“Why are you using those units for power? Why don’t you use something else?”
Is that what you’re asking? Is it?
So how about a detailed explanation of why gigawatts just rock, and all the others just get on my tit? And if that is what you are thinking, then (1) you might be a bit odd, but (2) you’re in luck:
Why gigawatts rock
It’s part of the standardised SI system of units understood around the world, and it enables numbers from different countries and different times to be compared.
Standardising on one unit of power makes a lot of sense. That is what the SI system does. Switching between mtoe/y, mboe/d, TWh/y, EJ/y, quads/y, kWh/d is a pain – I guess we all agree on that.
Take a 1GW power plant running at 90% load factor. How much energy does it generate if it were running in Britain today? 0.9GW. In Sweden? 0.9GW. In China? 0.9GW. In Britain in 2050? 0.9GW. What’s the average power over a day? 0.9GW. Over a year? 0.9GW. Gigawatts don’t change their value, depending on the length of time, or the size of the population you’re talking about.
If you want to understand what a gigawatt is at the personal level for every individual in Britain, it’s the equivalent of every person having a 16W fluorescent lamp switched on. Or one unit on your electricity meter for every person in your household, every two and a half days. A 1-bar electric fire for every single person in the country would be 60GW, or 24kWh/d, or one unit per person on your electricity meter every hour.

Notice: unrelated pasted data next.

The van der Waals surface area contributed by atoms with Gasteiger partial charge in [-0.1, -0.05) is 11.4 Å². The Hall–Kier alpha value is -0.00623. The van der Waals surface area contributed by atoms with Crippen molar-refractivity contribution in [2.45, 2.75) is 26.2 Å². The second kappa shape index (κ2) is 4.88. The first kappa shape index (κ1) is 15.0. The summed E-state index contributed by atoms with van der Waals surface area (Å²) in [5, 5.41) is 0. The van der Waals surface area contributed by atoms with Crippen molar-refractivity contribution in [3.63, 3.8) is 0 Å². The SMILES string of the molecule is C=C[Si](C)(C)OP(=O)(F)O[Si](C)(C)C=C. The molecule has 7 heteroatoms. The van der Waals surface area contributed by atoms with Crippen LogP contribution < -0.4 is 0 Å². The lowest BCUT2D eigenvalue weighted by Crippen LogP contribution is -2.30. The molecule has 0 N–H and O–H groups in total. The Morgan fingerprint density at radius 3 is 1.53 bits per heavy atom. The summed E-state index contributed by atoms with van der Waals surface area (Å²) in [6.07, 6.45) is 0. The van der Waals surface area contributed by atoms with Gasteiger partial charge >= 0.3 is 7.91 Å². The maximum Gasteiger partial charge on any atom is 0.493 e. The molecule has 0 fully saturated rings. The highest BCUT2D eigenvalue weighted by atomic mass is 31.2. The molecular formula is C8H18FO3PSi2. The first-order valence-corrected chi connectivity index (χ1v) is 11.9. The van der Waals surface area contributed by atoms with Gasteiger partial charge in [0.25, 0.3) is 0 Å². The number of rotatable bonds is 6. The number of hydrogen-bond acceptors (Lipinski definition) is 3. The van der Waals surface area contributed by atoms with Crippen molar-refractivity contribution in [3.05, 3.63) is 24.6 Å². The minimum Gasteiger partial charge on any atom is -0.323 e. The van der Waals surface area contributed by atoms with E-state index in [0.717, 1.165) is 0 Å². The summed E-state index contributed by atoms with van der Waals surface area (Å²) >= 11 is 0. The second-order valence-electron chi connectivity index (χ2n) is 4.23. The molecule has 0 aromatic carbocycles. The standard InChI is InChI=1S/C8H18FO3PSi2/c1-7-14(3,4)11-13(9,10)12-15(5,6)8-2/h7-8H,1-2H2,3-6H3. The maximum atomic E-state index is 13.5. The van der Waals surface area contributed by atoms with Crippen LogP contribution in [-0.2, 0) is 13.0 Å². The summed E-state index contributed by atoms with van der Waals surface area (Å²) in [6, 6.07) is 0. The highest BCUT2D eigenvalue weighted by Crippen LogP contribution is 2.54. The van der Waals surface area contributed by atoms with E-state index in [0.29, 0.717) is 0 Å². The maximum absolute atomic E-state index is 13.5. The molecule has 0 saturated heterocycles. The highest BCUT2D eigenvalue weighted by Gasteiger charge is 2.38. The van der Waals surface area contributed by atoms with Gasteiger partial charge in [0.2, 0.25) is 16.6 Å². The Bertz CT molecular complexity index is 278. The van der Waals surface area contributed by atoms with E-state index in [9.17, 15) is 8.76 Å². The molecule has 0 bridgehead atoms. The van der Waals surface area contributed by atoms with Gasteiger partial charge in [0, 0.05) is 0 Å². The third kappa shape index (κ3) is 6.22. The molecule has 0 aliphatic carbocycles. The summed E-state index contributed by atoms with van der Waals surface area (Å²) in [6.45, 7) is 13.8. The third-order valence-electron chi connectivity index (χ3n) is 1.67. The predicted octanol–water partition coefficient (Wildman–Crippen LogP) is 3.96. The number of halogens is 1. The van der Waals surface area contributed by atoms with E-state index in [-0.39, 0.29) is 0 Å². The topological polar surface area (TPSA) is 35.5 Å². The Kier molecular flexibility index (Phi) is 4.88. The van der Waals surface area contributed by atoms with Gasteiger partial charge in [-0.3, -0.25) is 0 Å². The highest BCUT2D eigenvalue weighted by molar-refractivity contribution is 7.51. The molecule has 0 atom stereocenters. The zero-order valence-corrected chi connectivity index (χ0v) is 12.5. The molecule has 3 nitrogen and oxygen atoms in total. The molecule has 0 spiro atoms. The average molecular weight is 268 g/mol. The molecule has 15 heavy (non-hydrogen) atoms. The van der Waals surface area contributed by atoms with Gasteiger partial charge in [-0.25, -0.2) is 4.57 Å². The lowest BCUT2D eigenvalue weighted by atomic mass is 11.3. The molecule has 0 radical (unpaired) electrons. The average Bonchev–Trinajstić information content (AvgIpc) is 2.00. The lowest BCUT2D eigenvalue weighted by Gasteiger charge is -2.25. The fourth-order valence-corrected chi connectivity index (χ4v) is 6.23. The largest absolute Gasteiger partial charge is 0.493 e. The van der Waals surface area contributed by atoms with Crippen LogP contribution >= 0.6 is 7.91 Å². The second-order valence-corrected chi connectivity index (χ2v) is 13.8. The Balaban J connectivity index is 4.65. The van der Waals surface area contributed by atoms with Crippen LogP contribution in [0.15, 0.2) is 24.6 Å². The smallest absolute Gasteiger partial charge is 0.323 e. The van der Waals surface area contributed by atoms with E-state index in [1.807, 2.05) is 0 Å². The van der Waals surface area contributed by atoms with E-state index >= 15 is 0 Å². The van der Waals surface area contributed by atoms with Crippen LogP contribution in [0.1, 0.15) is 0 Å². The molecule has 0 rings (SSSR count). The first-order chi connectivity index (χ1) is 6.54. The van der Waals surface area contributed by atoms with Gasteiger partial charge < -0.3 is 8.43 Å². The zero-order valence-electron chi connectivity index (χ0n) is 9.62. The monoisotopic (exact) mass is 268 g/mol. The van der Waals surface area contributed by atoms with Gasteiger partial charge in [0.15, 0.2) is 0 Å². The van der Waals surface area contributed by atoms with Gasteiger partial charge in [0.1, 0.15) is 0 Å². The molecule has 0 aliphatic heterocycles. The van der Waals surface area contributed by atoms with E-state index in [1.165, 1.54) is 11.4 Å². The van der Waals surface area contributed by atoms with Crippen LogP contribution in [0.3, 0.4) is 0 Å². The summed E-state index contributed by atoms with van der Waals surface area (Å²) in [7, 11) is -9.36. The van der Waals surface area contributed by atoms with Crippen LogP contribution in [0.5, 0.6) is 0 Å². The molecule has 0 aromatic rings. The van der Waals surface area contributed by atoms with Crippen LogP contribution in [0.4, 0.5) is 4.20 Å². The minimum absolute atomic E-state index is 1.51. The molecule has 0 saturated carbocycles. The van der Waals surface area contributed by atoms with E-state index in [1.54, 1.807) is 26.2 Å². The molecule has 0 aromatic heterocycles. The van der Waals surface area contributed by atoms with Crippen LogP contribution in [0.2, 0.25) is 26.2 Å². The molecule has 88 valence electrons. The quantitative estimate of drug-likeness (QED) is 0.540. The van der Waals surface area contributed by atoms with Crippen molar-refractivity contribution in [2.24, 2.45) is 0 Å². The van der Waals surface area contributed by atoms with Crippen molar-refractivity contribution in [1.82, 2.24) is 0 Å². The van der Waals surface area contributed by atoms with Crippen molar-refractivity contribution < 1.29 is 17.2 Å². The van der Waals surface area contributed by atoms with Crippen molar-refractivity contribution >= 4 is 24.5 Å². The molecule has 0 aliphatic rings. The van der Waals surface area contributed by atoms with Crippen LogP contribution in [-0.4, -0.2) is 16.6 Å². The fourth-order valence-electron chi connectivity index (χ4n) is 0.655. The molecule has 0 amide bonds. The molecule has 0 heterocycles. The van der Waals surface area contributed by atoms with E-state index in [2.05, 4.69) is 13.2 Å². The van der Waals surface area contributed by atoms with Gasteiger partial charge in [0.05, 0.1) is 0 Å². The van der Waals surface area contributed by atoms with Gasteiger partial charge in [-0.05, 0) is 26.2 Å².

As context, British final energy demand in 2008 was 205GW (Digest of UK Energy Statistics 2009). If you need it in terms of power per person, that’s 82kWh per person per day, or 3.4kW per person: the equivalent of a 3-bar electric fire, and four (outlawed) 100W incandescent light bulbs, for every man, woman and child.
For average rate of energy consumption over the year, people use different units to distinguish between electrical power (TWh/y), thermal power (Quads/y), and chemical power (Mtoe/y). Those different types of power (electrical, thermal, chemical) are not directly convertible at an exchange rate of 1:1, and so there is an argument for using different units for each one. But that’s just the sort of thinking that created the mess of power units we have today.
It does make sense to pick one unit and stick to it, because that still gives you numbers that transparently make sense when you do calculations with them. For example, take a particular portfolio of installed capacity 20GWp (the subscript “p” denotes installed peak capacity, here), and a guaranteed availability of 90%, how much of peak demand can you serve? Easy: 18GW [90% of 20GWp] .
If there’s a load factor (including availability) of 70% on that 20GWp, what’s the mean power over the year? Easy: 14GW [70% of 20GWp].
Now, yes, we could convert that 14GW mean power into TWh/y by multiplying by 8.76. Or into kWh/d in Britain in 2010, by dividing by 2.5 (remember, with kWh/d, you always need to state place and time, because you’re factoring by population size). You could convert it into Quads/y, or indeed any type of energy per unit time: cream buns per squirrel per lunar month, if you like. But by keeping to one unit, you keep the calculations clear and transparent.
70% load factor x 20GWp = 14GW. Easy.
Same calculation, different units:
70% load factor x 20GWp = 5.6kWh/d or 123 TWh/y. Much less transparent.
Gigawatts rock. You know it. I know it.